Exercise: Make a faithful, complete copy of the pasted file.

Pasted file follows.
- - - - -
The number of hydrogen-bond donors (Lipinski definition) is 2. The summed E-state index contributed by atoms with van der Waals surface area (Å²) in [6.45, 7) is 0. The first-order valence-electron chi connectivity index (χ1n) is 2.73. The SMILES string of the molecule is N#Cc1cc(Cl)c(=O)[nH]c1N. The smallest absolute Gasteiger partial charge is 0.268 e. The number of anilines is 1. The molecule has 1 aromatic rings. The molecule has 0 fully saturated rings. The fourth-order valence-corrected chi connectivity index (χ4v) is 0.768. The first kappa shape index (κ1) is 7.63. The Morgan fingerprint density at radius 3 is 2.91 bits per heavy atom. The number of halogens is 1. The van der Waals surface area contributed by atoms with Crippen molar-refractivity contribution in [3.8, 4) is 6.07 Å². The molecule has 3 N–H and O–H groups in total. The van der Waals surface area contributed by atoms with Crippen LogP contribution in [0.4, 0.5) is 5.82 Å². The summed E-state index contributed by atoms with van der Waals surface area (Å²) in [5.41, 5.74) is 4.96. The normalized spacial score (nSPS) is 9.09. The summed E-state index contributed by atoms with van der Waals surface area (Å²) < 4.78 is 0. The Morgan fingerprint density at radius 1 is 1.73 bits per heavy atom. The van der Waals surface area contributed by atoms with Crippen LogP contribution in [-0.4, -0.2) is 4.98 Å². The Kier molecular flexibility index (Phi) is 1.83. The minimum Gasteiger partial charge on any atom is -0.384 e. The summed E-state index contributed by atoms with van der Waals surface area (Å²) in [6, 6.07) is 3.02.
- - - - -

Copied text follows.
The number of hydrogen-bond donors (Lipinski definition) is 2. The summed E-state index contributed by atoms with van der Waals surface area (Å²) in [6.45, 7) is 0. The first-order valence-electron chi connectivity index (χ1n) is 2.73. The SMILES string of the molecule is N#Cc1cc(Cl)c(=O)[nH]c1N. The smallest absolute Gasteiger partial charge is 0.268 e. The number of anilines is 1. The molecule has 1 aromatic rings. The molecule has 0 fully saturated rings. The fourth-order valence-corrected chi connectivity index (χ4v) is 0.768. The first kappa shape index (κ1) is 7.63. The Morgan fingerprint density at radius 3 is 2.91 bits per heavy atom. The number of halogens is 1. The van der Waals surface area contributed by atoms with Crippen molar-refractivity contribution in [3.8, 4) is 6.07 Å². The molecule has 3 N–H and O–H groups in total. The van der Waals surface area contributed by atoms with Crippen LogP contribution in [0.4, 0.5) is 5.82 Å². The summed E-state index contributed by atoms with van der Waals surface area (Å²) in [5.41, 5.74) is 4.96. The normalized spacial score (nSPS) is 9.09. The summed E-state index contributed by atoms with van der Waals surface area (Å²) < 4.78 is 0. The Morgan fingerprint density at radius 1 is 1.73 bits per heavy atom. The van der Waals surface area contributed by atoms with Crippen LogP contribution in [-0.4, -0.2) is 4.98 Å². The Kier molecular flexibility index (Phi) is 1.83. The minimum Gasteiger partial charge on any atom is -0.384 e. The summed E-state index contributed by atoms with van der Waals surface area (Å²) in [6, 6.07) is 3.02.